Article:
•      The above point allows me to transition into my final thought: the AFA is a two-way agreement. Authors cannot survive without fans and fans cannot be entertained without authors. The relationship is, fundamentally, mutually beneficial. Personally, I love what I do. I love that I have a great day job, but also an amazing dream job that I get to live out every weekend as I slowly craft sprawling narratives and release them to the world. I have been doing this since I was ten years old, and will continue until I die. But the patronage of the fan, the advocacy of the fan, is so important. Without it, all art ceases to be.

One of the best feelings is to talk to a fan, to know that your work made an impact, as an author. I know that feeling to be a fan, to meet Grant Morrison, to match wits with Neil Gaiman. The relationship between the two should ultimately be one of mutual respect and admiration. So, in defense of your heroes, be a good patron. In return, I promise to always try to be the best author I can be.

Love you guys!


Monday, November 12, 2018

The Funny Thing About Names

Today's blog be all like...

I will share a story that illuminates not one of my finest moments.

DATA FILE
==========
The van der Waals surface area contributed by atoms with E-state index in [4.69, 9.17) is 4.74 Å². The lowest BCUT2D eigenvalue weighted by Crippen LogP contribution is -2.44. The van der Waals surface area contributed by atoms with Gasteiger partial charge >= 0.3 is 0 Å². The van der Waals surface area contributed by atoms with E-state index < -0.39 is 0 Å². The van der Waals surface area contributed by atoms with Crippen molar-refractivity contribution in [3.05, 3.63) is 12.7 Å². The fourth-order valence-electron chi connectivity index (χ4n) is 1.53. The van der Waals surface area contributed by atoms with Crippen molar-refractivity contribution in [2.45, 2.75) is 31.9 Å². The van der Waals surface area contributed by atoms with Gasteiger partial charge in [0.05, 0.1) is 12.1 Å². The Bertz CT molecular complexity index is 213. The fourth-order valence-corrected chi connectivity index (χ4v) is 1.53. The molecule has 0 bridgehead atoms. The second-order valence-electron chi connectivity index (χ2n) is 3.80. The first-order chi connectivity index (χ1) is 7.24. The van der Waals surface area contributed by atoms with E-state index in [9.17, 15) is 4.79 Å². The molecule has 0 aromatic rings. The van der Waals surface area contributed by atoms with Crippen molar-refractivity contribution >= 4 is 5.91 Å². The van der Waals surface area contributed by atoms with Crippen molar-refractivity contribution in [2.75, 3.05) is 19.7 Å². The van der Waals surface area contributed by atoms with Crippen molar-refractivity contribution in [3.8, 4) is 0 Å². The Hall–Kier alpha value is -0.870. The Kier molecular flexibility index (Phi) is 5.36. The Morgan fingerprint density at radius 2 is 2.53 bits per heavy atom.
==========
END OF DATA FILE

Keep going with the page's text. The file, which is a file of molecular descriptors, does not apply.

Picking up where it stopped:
My wife was sharing with me one of her short stories she wrote in high school (as a part of a project or fun, I can’t quite remember). She told me that she picked out the names of the characters very purposefully throughout the creative process, cross-referencing names with meanings and origins that illuminated aspects of the plot. Truth be told, I did the same thing in high school, writing a many-part story called “Heavy Metal Dawn,” for which I labored months without any consideration for what I would do with the story at its conclusion. I think it is for this reason that I ultimately gave up on it. Anyways, I did the same thing as my wife. Taking Japanese words and appropriating them as “names” (ie. “Guita Watarimono,” or “Guitar Wanderer”), I achieved nigh epic heights of weeaboory (IPA - wiːəburē). And I think it is for this reason, now that I’m older, that I remember that moment, cringing. Names don’t mean anything. They are just things that we call ourselves, because our parents made the choice for us.